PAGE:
Maya MacGuineas is president of the Committee for a Responsible Federal Budget, a bipartisan nonprofit organization. The views expressed in this piece are her own. View more opinion on CNN.
(CNN)This is a particularly important year for budgeting given three things: the need to lift the debt ceiling, the nation's dangerous fiscal trajectory and persistent inflation. Fiscal savings will be integral in addressing all three of these challenges — both in the short run to ease inflation and facilitate a debt ceiling deal, and in the longer run to combat an out-of-control debt trajectory.
The good news is that President Joe Biden's budget — the official kickoff to the budgeting process — includes about $3 trillion in deficit reduction. But his budget is a day late and a dollar short — or more precisely, it's a month late and at least a few trillion short.
To be fair, the President inherited a terrible fiscal situation. Past administrations have borrowed to pay for emergencies (as they should have), but they also borrowed to pay for tax cuts and spending increases when the economy was growing and there was no justification whatsoever for the borrowing. While he was in office, President Donald Trump approved policies that added roughly $7.5 trillion to the deficit.
However, President Biden's record, too, has been abysmal since entering office. The $1.9 trillion American Rescue Plan was too big and poorly targeted and helped spark the inflationary mess we are in now. It was followed by well over $3 trillion of further borrowing from bipartisan legislation and unilateral executive actions, according to a Committee for a Responsible Federal Budget analysis, with the $240 billion deficit-reducing Inflation Reduction Act being the only fiscally responsible piece of legislation he has signed.
Meanwhile, neither President Biden nor those before him have done much of anything to address or fund the rising costs of our nation's major health and retirement programs.
And in the end, the buck stops at the top. Just because the fiscal and economic outlook isn't all the President's fault doesn't mean it isn't his responsibility.
So the aspiration to focus on deficit reduction is very welcome news. The President's budget aims to lower deficits by $3 trillion over the next decade. And $400 billion of the deficit reduction would take place over the next two and a half years, when it can do the most good to help the Federal Reserve fight inflation and hopefully stabilize the economy without a deep recession.
The budget proposes its savings through a massive amount of new taxes and some modest cost reductions. About half the money generated would go to deficit reduction and the other half would pay for also massive (but smaller) new spending and tax breaks.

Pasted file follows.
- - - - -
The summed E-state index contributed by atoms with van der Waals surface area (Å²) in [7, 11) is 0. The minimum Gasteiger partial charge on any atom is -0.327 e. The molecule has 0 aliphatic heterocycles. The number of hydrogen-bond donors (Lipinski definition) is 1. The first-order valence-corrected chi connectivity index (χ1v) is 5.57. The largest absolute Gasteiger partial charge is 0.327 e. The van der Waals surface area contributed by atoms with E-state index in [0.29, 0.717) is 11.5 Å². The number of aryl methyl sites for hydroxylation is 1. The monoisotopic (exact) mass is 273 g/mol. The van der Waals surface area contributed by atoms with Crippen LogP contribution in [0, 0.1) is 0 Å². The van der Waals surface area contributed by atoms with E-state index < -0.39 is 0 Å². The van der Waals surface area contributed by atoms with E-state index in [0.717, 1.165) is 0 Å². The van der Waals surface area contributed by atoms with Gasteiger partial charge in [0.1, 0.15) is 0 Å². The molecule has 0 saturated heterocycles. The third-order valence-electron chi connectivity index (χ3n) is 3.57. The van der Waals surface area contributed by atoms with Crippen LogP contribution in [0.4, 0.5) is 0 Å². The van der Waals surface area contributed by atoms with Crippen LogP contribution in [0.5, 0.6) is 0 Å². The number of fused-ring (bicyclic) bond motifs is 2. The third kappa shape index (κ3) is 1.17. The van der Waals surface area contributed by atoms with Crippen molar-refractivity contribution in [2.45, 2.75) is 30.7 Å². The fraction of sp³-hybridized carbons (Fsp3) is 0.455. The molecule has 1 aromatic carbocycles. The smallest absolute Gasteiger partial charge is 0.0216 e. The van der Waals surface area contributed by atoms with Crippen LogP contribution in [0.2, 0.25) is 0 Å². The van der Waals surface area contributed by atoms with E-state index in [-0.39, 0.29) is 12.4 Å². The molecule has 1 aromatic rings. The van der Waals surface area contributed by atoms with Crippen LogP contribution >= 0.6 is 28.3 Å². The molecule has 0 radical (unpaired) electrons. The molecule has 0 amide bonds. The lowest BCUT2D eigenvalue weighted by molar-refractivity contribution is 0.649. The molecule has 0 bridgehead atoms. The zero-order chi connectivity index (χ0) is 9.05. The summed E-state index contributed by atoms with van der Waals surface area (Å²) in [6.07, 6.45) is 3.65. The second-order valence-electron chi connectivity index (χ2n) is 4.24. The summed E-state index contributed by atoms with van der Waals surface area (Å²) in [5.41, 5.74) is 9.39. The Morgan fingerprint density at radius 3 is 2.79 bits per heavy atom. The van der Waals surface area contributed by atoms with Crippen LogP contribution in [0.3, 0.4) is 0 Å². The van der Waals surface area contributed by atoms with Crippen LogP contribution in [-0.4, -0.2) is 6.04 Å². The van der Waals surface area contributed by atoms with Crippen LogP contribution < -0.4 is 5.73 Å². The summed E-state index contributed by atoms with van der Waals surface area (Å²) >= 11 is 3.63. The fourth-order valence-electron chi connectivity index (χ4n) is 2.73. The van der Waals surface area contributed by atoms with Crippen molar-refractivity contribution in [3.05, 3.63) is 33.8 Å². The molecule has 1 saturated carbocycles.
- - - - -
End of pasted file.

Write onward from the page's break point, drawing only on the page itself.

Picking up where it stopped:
But is $3 trillion in deficit reduction enough to fix the debt dangers we face? Not even close.
The budget would still borrow $17 trillion over the 10-year budget window — an amount that is squarely in the extreme danger zone. It would allow spending to grow to nearly $7 trillion next year, spending more than we did in 2020 and 2021 when we were distributing trillions of dollars in pandemic relief.
Under the President's budget, debt as a share of the economy would be the highest we have ever seen in this country — exceeding World War II levels — in just four years. And we would pay more than $10 trillion in interest payments over the next decade, which will be more than we spend on either defense or Medicaid.
Nonetheless, the emphasis on deficit reduction breaks with those in the President's party who pretend borrowing has no risks, and recognizes the reality that if we stay on the current path, our economy, our ability to respond to future crises, our national security and our role in the world will all suffer.
Also, importantly, $3 trillion is an achievable near-term fiscal goal. While we can and should save more, an insufficient goal we can achieve is preferable to a virtuous sounding goal that we never will.
The goal of balancing the budget, or eliminating the budget deficit, by 2033, for instance, would require $16 trillion of savings over the next decade. As great as it would be to put an end to ongoing borrowing, we are too far out of balance to make such large shifts so quickly. Balancing the budget would require the equivalent of cutting all spending by one-quarter, or cutting spending outside of Social Security, Medicare, defense and veterans by 80%. That's just not going to happen — and we shouldn't waste time pretending that it is.
Instead, $3 trillion could be seen as a floor on savings for a budget deal this year — recognizing that specifics of the savings would have to change, and there would have to be additional savings packages in the next years as well.
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For instance, that level of savings could be achieved through a combination of discretionary spending caps, bipartisan health care reforms, common-sense mandatory spending cuts and a temporary deficit reduction surtax. A budget deal could also appoint a fiscal commission to deal with the longer-term challenges and remaining imbalances.
Of course, there are many ways to get to $3 trillion. And the next step is for the House and Senate to put forward their own budgets. Failing to do so, as happened last year, would be nothing short of negligent. But even before then, negotiations should begin in earnest about a savings package that we can actually get done. Both parties share blame for getting us into this situation. It is going to take both parties to work together to address the mounting debt before it becomes insurmountable.